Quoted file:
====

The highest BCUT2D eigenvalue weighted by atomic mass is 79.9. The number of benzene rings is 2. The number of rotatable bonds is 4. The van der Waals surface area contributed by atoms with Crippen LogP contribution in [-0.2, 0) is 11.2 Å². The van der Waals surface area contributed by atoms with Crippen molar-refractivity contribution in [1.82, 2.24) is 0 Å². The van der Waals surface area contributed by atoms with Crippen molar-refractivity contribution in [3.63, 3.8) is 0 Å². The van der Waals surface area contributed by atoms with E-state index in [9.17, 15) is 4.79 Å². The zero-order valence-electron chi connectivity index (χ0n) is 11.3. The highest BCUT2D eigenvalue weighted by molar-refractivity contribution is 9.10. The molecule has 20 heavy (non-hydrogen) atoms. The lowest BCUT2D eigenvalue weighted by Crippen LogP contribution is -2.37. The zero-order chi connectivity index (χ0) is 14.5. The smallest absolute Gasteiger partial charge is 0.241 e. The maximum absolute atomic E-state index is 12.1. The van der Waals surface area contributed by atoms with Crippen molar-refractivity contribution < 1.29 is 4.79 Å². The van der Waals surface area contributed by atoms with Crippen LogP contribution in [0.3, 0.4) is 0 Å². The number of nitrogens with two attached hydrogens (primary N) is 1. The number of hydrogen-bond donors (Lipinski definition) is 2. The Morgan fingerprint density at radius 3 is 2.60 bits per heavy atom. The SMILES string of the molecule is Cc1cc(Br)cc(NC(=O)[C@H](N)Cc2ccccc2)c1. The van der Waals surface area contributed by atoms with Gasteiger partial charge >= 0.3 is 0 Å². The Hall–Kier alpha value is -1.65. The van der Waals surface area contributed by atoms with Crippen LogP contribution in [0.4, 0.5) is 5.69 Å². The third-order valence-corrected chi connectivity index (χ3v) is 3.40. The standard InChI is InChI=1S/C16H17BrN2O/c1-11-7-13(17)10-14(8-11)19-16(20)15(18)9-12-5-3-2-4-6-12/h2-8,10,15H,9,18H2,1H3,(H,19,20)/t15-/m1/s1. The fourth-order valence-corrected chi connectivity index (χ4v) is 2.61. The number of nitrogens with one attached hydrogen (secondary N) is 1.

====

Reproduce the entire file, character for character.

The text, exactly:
The highest BCUT2D eigenvalue weighted by atomic mass is 79.9. The number of benzene rings is 2. The number of rotatable bonds is 4. The van der Waals surface area contributed by atoms with Crippen LogP contribution in [-0.2, 0) is 11.2 Å². The van der Waals surface area contributed by atoms with Crippen molar-refractivity contribution in [1.82, 2.24) is 0 Å². The van der Waals surface area contributed by atoms with Crippen molar-refractivity contribution in [3.63, 3.8) is 0 Å². The van der Waals surface area contributed by atoms with E-state index in [9.17, 15) is 4.79 Å². The zero-order valence-electron chi connectivity index (χ0n) is 11.3. The highest BCUT2D eigenvalue weighted by molar-refractivity contribution is 9.10. The molecule has 20 heavy (non-hydrogen) atoms. The lowest BCUT2D eigenvalue weighted by Crippen LogP contribution is -2.37. The zero-order chi connectivity index (χ0) is 14.5. The smallest absolute Gasteiger partial charge is 0.241 e. The maximum absolute atomic E-state index is 12.1. The van der Waals surface area contributed by atoms with Crippen molar-refractivity contribution < 1.29 is 4.79 Å². The van der Waals surface area contributed by atoms with Crippen LogP contribution in [0.3, 0.4) is 0 Å². The number of nitrogens with two attached hydrogens (primary N) is 1. The number of hydrogen-bond donors (Lipinski definition) is 2. The Morgan fingerprint density at radius 3 is 2.60 bits per heavy atom. The SMILES string of the molecule is Cc1cc(Br)cc(NC(=O)[C@H](N)Cc2ccccc2)c1. The van der Waals surface area contributed by atoms with Gasteiger partial charge >= 0.3 is 0 Å². The Hall–Kier alpha value is -1.65. The van der Waals surface area contributed by atoms with Crippen LogP contribution in [0.4, 0.5) is 5.69 Å². The third-order valence-corrected chi connectivity index (χ3v) is 3.40. The standard InChI is InChI=1S/C16H17BrN2O/c1-11-7-13(17)10-14(8-11)19-16(20)15(18)9-12-5-3-2-4-6-12/h2-8,10,15H,9,18H2,1H3,(H,19,20)/t15-/m1/s1. The fourth-order valence-corrected chi connectivity index (χ4v) is 2.61. The number of nitrogens with one attached hydrogen (secondary N) is 1.